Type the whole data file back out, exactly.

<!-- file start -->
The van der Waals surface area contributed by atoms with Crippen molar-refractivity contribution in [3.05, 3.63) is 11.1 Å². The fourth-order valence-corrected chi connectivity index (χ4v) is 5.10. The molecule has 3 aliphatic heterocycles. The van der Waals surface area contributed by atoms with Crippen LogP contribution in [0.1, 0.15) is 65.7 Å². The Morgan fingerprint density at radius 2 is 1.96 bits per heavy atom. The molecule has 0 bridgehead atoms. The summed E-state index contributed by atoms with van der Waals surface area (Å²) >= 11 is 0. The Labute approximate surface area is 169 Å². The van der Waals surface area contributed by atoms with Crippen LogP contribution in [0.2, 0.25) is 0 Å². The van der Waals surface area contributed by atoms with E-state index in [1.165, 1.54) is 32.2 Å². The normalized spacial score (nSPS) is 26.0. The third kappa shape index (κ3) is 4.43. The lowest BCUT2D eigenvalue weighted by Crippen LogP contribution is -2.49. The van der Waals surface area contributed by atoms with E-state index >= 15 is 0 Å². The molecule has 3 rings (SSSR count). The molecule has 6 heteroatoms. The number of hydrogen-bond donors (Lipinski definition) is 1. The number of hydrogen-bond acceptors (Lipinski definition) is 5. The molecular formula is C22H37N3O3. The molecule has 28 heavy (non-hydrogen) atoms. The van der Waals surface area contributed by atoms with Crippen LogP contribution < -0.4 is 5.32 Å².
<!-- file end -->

The van der Waals surface area contributed by atoms with Crippen molar-refractivity contribution in [3.05, 3.63) is 11.1 Å². The fourth-order valence-corrected chi connectivity index (χ4v) is 5.10. The molecule has 3 aliphatic heterocycles. The van der Waals surface area contributed by atoms with Crippen LogP contribution in [0.1, 0.15) is 65.7 Å². The Morgan fingerprint density at radius 2 is 1.96 bits per heavy atom. The molecule has 0 bridgehead atoms. The summed E-state index contributed by atoms with van der Waals surface area (Å²) >= 11 is 0. The Labute approximate surface area is 169 Å². The van der Waals surface area contributed by atoms with Crippen LogP contribution in [0.2, 0.25) is 0 Å². The van der Waals surface area contributed by atoms with E-state index in [1.165, 1.54) is 32.2 Å². The normalized spacial score (nSPS) is 26.0. The third kappa shape index (κ3) is 4.43. The lowest BCUT2D eigenvalue weighted by Crippen LogP contribution is -2.49. The van der Waals surface area contributed by atoms with E-state index >= 15 is 0 Å². The molecule has 3 rings (SSSR count). The molecule has 6 heteroatoms. The number of hydrogen-bond donors (Lipinski definition) is 1. The number of hydrogen-bond acceptors (Lipinski definition) is 5. The molecular formula is C22H37N3O3. The molecule has 28 heavy (non-hydrogen) atoms. The van der Waals surface area contributed by atoms with Crippen LogP contribution < -0.4 is 5.32 Å².